With a mother from Jamaica, a father from Cameroon, and a deep soccer background (Suh played often in his youth, and his father played professionally in Germany), the 2010 second-overall pick has focused on the World Cup as much as his busy schedule has allowed. "I've enjoyed the World Cup, though I haven't had to catch too much of it. What I did catch, there were some pretty good games. It was unfortunate about some of the calls. I know that's a big controversy, but I mean, it's human error. People make mistakes, and they have to live with that, and teams have to live with that. That's why it's a game. It's a game of futbol, and you have to really make sure you do everything to score, and leave no doubt that you're the best team. It's unfortunate that some of the calls went badly, but I enjoyed it. It's a great competition. You've got whole countries after their teams, and great rivalries. And it's just exciting to see."
With two "home teams" (Suh's first name means "House of Spears" in the language of his father's Ngema tribe), he found his loyalties somewhat divided. "I was rooting for Cameroon. Obviously, living in the states, I like the U.S. I like Landon Donovan and all those guys that play for the U.S. That's my two-headed sword, neither one of those two teams would probably meet in the championship, but unfortunately, both of them got knocked out. It's still great futbol out there."
Had Suh stuck with futbol instead of football, what kind of player might he have been? "I don't know. I'm sure I would've been fairly good. I know I would've had the luxury of my dad training me. I feel I would've been pretty well off, but I don't know how far I would've gone."
Fortunately for Nebraska, Suh chose the sport he did, and he was never more dominant in the college game than in the 2010 Big 12 Championship, when he ripped Texas' offensive line to bits and sacked Colt McCoy(notes) 4½ times. It wasn't enough for the Cornhuskers to avoid a last-second 13-12 loss, but that wasn't on Suh's incredible performance — there were times when he would shake off double- and triple-teams as if they were minor annoyances. I asked Suh if there was anything in particular that gave him such a green light to the quarterback — any schematic differences. "Nah, it was simple as just understanding their offense and what they wanted to run. They didn't change anything like a lot of teams did against our defense. They chose to run their offense that they'd shown all season instead of throwing a twist, [or] things we hadn't seen before. Texas chose to run exactly what they did on film, and we chose to eat it up and take advantage of it, knowing exactly what they were going to do since they didn't want to change it up. In the end, they made the play to win the game, and we didn't. We didn't stop it. It's unfortunate that we didn't, but we'll learn from that. Hope those younger guys learned from it, and they'll move forward and make sure it doesn't repeat itself."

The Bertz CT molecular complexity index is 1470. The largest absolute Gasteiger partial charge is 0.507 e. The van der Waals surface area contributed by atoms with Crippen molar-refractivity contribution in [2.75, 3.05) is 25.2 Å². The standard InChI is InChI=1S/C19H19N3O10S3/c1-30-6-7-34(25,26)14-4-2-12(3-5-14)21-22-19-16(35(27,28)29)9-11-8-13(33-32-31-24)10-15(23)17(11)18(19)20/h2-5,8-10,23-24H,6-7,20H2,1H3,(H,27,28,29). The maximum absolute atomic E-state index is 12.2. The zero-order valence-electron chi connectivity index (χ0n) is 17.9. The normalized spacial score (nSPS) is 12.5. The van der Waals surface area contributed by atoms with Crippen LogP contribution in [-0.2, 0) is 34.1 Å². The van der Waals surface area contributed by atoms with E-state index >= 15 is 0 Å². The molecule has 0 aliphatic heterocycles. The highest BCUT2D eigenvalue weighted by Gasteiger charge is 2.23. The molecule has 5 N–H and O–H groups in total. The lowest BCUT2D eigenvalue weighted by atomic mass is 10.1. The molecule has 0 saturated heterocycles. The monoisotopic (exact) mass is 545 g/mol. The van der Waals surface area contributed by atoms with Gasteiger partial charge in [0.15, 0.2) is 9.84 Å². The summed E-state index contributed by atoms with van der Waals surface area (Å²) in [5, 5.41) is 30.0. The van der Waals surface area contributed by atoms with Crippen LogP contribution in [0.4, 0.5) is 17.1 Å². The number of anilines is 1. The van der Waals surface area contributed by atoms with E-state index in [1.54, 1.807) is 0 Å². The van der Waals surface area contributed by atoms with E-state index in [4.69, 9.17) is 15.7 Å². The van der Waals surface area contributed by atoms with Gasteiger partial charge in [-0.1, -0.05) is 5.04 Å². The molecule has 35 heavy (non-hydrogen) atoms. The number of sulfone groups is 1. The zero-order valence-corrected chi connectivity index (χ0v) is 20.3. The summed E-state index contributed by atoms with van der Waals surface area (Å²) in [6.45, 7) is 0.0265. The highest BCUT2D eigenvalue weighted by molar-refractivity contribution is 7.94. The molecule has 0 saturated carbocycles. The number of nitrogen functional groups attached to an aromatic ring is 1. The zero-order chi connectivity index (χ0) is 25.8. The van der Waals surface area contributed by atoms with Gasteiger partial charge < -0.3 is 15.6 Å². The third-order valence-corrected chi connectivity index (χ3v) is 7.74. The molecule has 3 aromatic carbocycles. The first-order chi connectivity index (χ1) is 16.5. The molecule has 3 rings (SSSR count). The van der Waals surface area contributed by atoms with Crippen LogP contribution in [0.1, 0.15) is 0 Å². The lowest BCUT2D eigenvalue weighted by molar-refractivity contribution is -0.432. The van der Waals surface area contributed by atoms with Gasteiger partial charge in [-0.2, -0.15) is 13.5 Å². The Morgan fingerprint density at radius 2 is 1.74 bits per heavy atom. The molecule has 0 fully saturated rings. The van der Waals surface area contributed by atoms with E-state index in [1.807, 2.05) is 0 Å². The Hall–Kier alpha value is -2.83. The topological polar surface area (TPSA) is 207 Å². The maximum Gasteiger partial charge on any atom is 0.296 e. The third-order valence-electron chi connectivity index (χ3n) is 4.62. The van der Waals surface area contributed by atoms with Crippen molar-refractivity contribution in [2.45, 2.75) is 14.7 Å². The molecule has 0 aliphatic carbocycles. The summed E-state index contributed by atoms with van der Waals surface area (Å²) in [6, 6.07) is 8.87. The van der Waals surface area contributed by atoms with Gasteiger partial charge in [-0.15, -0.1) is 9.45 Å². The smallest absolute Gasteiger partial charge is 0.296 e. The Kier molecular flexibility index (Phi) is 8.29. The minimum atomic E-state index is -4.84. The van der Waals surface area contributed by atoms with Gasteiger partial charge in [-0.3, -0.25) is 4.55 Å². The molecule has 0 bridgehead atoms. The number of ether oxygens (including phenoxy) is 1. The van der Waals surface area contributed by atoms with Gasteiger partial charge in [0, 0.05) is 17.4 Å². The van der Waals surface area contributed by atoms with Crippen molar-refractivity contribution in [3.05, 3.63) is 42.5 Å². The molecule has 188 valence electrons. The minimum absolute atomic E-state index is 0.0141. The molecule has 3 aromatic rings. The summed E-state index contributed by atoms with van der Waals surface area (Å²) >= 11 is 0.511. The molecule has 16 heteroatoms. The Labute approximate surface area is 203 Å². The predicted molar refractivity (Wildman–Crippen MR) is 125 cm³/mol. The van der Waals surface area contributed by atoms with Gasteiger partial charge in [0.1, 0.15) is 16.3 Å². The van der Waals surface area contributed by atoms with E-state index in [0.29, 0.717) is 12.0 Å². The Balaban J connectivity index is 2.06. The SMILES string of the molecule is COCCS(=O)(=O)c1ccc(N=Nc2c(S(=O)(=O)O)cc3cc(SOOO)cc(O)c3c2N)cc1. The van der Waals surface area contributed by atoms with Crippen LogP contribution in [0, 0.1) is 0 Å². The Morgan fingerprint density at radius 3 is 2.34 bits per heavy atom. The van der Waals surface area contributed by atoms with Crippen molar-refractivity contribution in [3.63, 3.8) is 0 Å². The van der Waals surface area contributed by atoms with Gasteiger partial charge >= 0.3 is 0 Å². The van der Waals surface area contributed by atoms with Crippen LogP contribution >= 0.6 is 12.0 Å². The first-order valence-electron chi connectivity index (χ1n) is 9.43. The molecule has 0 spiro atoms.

In certain games in the middle of the 2009 season, Suh was somewhat flummoxed by wider line splits arrayed against him, especially in the Kansas and Oklahoma games — he did not record a sack in either contest. What was it about those different schemes? "To me, it's really not that big of a deal. It just moves you further away from the quarterback. It puts a little bit more pressure on our DBs to give us a little more time. We went against a team like that in Missouri that likes to have wide splits and have their offensive linemen just take up space. Myself and my comrades got back there, sacked the quarterback, and the game was history. We won the game. So, it affects it, but it just brings a different twist to how you play it."